We’ve got a lit of different terms floating around to describe the written information that we give our au pairs. We call them handbooks, manuals, guidelines, and rules. (And who knows what our au pairs call them!)
For the purposes of our conversations here on AuPairMom, let’s try to lock down the terminology.
A Host Family Handbook is that big binder, stack, or drawer-full of information that we give our au pairs. It is intended for our au pair, so it should be called an Au Pair Handbook. But we call them “host family” handbooks because what makes each handbook unique is that they reflect the concerns of a particular Host Family.
The entire set of written, textual information that you have for your au pair about your family, your house, your community, and her general well being.
All the descriptive information about how things in and around our hose work. Including, but not limited to, how to use the microwave, where to get a bus schedule, the password for the garage door, and a list of emergency phone numbers. Much of this is the sort of information you’d find in a well-organized vacation rental house.
Also, in the ‘manual’ section, you’ll have information about calling 911 and the Poison Control Center.
Your description of what you’d like your au pair to do with your kids, with your family, in your home, during her or his year. This includes “advice” like “Take the second to last train”.
All the important information about your children, including their daily schedules and routines, the names of their favorite stuffed animals, and procedures for making bottles, making play dates and picking kids up from school. Some people might put this in the guidelines section, others in a section of its own.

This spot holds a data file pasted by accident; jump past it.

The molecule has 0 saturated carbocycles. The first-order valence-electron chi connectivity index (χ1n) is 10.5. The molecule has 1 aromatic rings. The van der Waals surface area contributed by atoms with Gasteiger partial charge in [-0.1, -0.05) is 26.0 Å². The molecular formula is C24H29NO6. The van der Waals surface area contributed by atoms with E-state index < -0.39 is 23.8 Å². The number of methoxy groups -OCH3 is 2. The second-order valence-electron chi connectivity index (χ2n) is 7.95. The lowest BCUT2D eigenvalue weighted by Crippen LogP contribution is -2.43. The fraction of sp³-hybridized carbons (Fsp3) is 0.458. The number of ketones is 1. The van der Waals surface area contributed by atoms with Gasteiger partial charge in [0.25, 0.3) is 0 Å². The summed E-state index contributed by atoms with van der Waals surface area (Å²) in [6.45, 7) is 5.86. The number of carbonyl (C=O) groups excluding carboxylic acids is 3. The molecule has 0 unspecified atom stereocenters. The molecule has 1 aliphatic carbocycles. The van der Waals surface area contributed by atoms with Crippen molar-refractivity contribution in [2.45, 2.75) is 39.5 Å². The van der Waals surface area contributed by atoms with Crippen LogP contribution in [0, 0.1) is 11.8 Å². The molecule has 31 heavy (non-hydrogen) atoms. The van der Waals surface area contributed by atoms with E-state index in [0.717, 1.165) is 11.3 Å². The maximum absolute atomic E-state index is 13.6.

“The directions that must be obeyed.”
“Those ‘guidelines’ that must not be broken.”
Rules include statements that begin with the words “never”, “no”, “always”, and “We require”. Statements like:
- No texting while driving.
- No smoking.
- Always wear a seatbelt.
- Always put the children’s safety first.
- We require you to get a state driver’s license before you can use the car for personal transportation.
Rules vs. Guidelines
We host parents make a subtle distinction between rules and guidelines. Rules are concrete, specific, measurable. Breaking rules will send an au pair into rematch, breaking rules will put our kids, au pairs and homes at risk.
Guidelines are more like advice, explanation, directions regarding “how” we do things. Guidelines are what you want your au pair to follow. Not following a guideline will irk you or disappoint you, but won’t always send you and your au pair into rematch.
We have rules but hate calling them rules.
Personally, I dislike having to say to a 21 year old that we have rules she needs to follow. But guess what? It turns our that we have rules she needs to follow.
I think that I have been embarrassed at times to call these things rules, so that I have lumped them underneath the word “Guidelines” to make them seem less draconian and to make me seem less like a control freak. But truth is, there are guidelines and there are rules, even if I use the same more gentle term for both.
I probably should stop kidding myself into thinking that if I call everything a Guidelines that we seem less rigid, more flexible and more fun. But while we’re flexible and fun in some areas, there are areas where we are very very firm about what’s okay and what is not. I think that in my next Handbook revision, I’ll make more of a distinction between rules and guidelines — in part to force myself to be clear about what our standards are, and in part ot make it easier for a n au pair to distinguish the “must do” from the ” really, really want you to do.”
What’s in your Host Family Handbook?